The Social Mode of Restoration Comedy

By Kathleen M. Lynch | Go to book overview

CHAPTER VII
CONGREVE

BY 1676 the dramatic mode of Restoration comedy of manners had become so authoritative that all comic dramatists felt the pressure of its unwritten laws. Our specific purpose in tracing the development of this mode has been accomplished. The history of later seventeenth century comedy affords fresh examples, merely, of well-established dramatic fashions. Yet if we may be permitted to illustrate in the case of one of the later dramatists the persistence of the précieuse tradition, a discussion of the work of William Congreve will not appear unseasonable. The greatest master of Restoration comedy, Congreve was also, as one of his best critics reminds us, the "natural and perfect heir" of the Restoration dramatists who preceded him and to whom his relationship may be stated in the phrase finis coronat.1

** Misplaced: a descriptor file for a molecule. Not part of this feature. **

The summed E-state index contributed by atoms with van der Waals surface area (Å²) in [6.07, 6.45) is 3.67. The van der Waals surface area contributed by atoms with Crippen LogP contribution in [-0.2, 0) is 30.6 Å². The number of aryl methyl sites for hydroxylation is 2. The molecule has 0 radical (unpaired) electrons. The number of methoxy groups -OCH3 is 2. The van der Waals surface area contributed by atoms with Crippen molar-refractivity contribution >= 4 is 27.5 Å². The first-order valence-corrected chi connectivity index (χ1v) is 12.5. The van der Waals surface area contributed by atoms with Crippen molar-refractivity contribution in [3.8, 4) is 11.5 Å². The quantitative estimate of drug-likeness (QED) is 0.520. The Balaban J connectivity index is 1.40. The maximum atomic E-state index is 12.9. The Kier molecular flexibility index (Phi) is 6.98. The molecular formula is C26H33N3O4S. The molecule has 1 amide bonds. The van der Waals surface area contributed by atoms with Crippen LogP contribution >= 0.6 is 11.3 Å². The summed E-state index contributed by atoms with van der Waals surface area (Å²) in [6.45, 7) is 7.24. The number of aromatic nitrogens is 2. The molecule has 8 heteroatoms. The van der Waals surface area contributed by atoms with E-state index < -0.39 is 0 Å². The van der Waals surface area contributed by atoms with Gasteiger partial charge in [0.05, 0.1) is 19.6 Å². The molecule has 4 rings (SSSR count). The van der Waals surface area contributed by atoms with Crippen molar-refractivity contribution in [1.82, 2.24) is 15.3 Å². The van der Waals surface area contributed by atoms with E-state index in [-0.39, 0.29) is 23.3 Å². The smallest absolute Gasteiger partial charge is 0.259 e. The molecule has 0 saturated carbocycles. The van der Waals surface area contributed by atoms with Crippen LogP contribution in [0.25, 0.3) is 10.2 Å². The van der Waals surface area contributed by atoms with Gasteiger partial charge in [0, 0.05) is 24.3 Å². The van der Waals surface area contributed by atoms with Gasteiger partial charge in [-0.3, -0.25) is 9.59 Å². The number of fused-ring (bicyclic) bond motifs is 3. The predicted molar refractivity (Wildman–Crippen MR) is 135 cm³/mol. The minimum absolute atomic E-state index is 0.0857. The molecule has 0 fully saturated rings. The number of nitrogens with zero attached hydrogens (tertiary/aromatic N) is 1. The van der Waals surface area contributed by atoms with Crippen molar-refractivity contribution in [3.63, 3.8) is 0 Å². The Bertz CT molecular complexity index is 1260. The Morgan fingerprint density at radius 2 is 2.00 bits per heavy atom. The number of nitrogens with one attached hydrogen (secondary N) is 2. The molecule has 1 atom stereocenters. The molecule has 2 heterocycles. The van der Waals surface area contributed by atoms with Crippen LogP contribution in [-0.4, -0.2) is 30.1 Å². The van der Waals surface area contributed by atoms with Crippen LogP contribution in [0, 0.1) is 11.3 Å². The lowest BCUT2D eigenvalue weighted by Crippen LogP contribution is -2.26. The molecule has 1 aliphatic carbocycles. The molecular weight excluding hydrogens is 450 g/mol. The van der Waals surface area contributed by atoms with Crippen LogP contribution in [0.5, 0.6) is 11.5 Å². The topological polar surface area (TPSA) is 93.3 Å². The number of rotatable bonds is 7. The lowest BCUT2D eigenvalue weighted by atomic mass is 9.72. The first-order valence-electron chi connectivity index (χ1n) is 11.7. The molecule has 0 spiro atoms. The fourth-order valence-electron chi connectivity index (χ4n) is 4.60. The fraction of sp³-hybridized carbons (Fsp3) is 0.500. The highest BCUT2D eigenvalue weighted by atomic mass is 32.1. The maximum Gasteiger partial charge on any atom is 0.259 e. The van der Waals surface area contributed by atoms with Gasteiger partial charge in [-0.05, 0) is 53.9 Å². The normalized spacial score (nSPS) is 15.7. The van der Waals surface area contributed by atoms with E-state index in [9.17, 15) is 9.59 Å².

Seventeen years had elapsed between the completion of Etherege's work and the beginning of Congreve's. During this period Shadwell had been the only dramatist of any distinction at all who attempted to save for true comedy an age which, as Shadwell lamented, was running mad after farces.2 From Shadwell alone of the comic dramatists whose plays mark these seventeen years, Congreve, from time to time, made noteworthy borrowings. But Congreve's comedy is again clear and brilliant like Etherege's, not confused and inartistic like Shadwell's; and the freshness of Congreve's renewal of the Restoration mode seems to belie the passage of years between Etherege's plays and his own.

____________________
1
Palmer, The Comedy of Manners, p. 141.
2
The Squire of Alsatia ( Works, IV), Dedication, pp. 5-6.

-182-

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